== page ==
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Missouri native Harrellson reaching NCAA peak

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Missouri native Harrellson reaching NCAA peak

Post  BestdamnUKfanperiod on Thu Mar 31, 2011 7:12 am

Missouri native Harrellson reaching NCAA peak

ST. LOUIS -- Josh Harrellson's summer workouts with Alex Tyus, a fellow St. Louis-area talent who was on his way to becoming a top hoops recruit for the University of Florida, made him realize he could be more than just a player known for his persistence.

Harrellson had finished his senior season at St. Charles High and become fast friends with Tyus, who played for nearby Hazelwood Central, after meeting him at a prep all-star game. They scrimmaged against each other once or twice a week to fine-tune their focus.

Harrellson had signed a letter of intent with Western Illinois before his senior season. He knew Tyus was bound for big things, so Harrellson wanted to gauge his skills against a promising prospect. After matching up with him, Harrellson was unfazed.

"You're not that much better than me," Harrellson recalls saying at the time.

Harrellson has reached college basketball's peak. On Saturday the 6-foot-10, 275-pound forward will be Kentucky's lone senior when the Wildcats face Connecticut at the Final Four in Houston.

Some players travel the straight path of AAU and high school stardom to hallowed Rupp Arena. Harrellson isn't one of those. Moments such as the workouts with Tyus planted a seed of ambition that pushed the carefree kid from St. Charles, a St. Louis suburb, beyond his comfort zone and into the national consciousness. He learned to embrace lessons along the way.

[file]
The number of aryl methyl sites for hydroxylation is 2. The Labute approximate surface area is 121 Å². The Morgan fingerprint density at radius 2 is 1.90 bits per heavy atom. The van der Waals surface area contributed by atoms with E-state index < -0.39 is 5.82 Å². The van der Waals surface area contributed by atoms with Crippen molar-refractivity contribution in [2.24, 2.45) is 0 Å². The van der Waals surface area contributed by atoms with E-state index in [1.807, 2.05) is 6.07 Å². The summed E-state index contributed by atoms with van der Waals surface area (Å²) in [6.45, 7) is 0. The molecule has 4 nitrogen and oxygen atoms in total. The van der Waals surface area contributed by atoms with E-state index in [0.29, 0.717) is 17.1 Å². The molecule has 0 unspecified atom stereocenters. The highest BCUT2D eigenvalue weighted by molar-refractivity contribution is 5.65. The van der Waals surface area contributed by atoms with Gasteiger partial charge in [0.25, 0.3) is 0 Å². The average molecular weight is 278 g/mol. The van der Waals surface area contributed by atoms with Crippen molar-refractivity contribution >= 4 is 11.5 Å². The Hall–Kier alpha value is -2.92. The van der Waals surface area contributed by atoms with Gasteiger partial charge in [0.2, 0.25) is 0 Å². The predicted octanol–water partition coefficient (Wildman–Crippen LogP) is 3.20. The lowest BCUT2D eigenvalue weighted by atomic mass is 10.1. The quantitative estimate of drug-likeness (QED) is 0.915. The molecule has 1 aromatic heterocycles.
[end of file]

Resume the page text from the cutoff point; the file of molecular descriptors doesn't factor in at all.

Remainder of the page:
Long before "Jorts" became part of college basketball's lexicon, the St. Louis-area coaches who molded him knew he could one day thrive under the sport's brightest lights. Now Harrellson stands two victories away from becoming a national champion.

"It was a long road," he said. "Keep pushing and persevere and good things will happen."

Raw talent

Harrellson was big. That remains Gary Wacker's first impression of his former player.

Harrellson entered St. Charles High's program at about 6-foot-4 with all the physical tools needed to become a force in the paint. Wacker remembers Harrellson's strong hands and feet complemented his deceptive speed.

Yet, Harrellson's talent was raw. The visual evidence was obvious.

"He couldn't shoot a left-handed layup," said Wacker, Harrellson's coach at St. Charles. "And that's not exaggerating."

As time went on, Harrellson grew in a way that allowed him to imagine a future in basketball beyond high school. By the middle of his junior season he thought about playing in college for the first time, because there was a possibility he might not continue his education otherwise. Suddenly, he worked to improve his game with the goal of self-improvement beyond the court in mind.

Harrellson's junior season was a turning point. He built muscle mass and grew about four inches. He said he went from averaging 10 points and seven rebounds the year before to 21 and 13 each time his bruising body hit the floor.

The progress drew interest from recruiters. Western Illinois invited Harrellson to visit campus before the start of his senior season.